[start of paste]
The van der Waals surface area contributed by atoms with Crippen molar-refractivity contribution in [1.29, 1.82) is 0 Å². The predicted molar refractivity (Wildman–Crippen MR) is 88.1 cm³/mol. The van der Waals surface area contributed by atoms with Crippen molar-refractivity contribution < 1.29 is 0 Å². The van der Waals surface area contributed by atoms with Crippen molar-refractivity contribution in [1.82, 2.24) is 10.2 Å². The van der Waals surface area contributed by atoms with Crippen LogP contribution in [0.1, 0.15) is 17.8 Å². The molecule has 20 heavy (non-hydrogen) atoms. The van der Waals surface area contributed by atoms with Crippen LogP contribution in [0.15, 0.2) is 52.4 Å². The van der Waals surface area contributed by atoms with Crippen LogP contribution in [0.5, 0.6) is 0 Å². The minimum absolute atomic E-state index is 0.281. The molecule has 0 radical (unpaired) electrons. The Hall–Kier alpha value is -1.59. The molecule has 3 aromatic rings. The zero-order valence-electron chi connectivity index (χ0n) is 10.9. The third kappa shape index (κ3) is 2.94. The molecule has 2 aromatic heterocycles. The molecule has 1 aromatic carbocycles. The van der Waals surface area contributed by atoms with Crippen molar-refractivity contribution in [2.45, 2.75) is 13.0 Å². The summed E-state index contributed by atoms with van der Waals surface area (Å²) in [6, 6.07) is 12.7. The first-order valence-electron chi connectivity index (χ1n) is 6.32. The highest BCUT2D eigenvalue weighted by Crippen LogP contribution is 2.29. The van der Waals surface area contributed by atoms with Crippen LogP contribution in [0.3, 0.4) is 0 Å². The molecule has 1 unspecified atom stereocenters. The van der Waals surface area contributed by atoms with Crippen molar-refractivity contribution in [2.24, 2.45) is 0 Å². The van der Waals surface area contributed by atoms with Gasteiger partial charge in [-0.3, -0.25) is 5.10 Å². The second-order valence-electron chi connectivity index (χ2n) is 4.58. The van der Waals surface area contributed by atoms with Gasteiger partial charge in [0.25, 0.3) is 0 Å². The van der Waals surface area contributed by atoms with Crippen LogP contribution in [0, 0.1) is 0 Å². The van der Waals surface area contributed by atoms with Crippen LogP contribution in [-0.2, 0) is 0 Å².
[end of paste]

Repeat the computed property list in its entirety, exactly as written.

The van der Waals surface area contributed by atoms with Crippen molar-refractivity contribution in [1.29, 1.82) is 0 Å². The predicted molar refractivity (Wildman–Crippen MR) is 88.1 cm³/mol. The van der Waals surface area contributed by atoms with Crippen molar-refractivity contribution < 1.29 is 0 Å². The van der Waals surface area contributed by atoms with Crippen molar-refractivity contribution in [1.82, 2.24) is 10.2 Å². The van der Waals surface area contributed by atoms with Crippen LogP contribution in [0.1, 0.15) is 17.8 Å². The molecule has 20 heavy (non-hydrogen) atoms. The van der Waals surface area contributed by atoms with Crippen LogP contribution in [0.15, 0.2) is 52.4 Å². The van der Waals surface area contributed by atoms with Crippen LogP contribution in [0.5, 0.6) is 0 Å². The minimum absolute atomic E-state index is 0.281. The molecule has 0 radical (unpaired) electrons. The Hall–Kier alpha value is -1.59. The molecule has 3 aromatic rings. The zero-order valence-electron chi connectivity index (χ0n) is 10.9. The third kappa shape index (κ3) is 2.94. The molecule has 2 aromatic heterocycles. The molecule has 1 aromatic carbocycles. The van der Waals surface area contributed by atoms with Crippen molar-refractivity contribution in [2.45, 2.75) is 13.0 Å². The summed E-state index contributed by atoms with van der Waals surface area (Å²) in [6, 6.07) is 12.7. The first-order valence-electron chi connectivity index (χ1n) is 6.32. The highest BCUT2D eigenvalue weighted by Crippen LogP contribution is 2.29. The van der Waals surface area contributed by atoms with Crippen LogP contribution in [0.3, 0.4) is 0 Å². The molecule has 1 unspecified atom stereocenters. The van der Waals surface area contributed by atoms with Crippen molar-refractivity contribution in [2.24, 2.45) is 0 Å². The van der Waals surface area contributed by atoms with Gasteiger partial charge in [-0.3, -0.25) is 5.10 Å². The second-order valence-electron chi connectivity index (χ2n) is 4.58. The van der Waals surface area contributed by atoms with Gasteiger partial charge in [0.25, 0.3) is 0 Å². The van der Waals surface area contributed by atoms with Crippen LogP contribution in [0, 0.1) is 0 Å². The van der Waals surface area contributed by atoms with Crippen LogP contribution in [-0.2, 0) is 0 Å².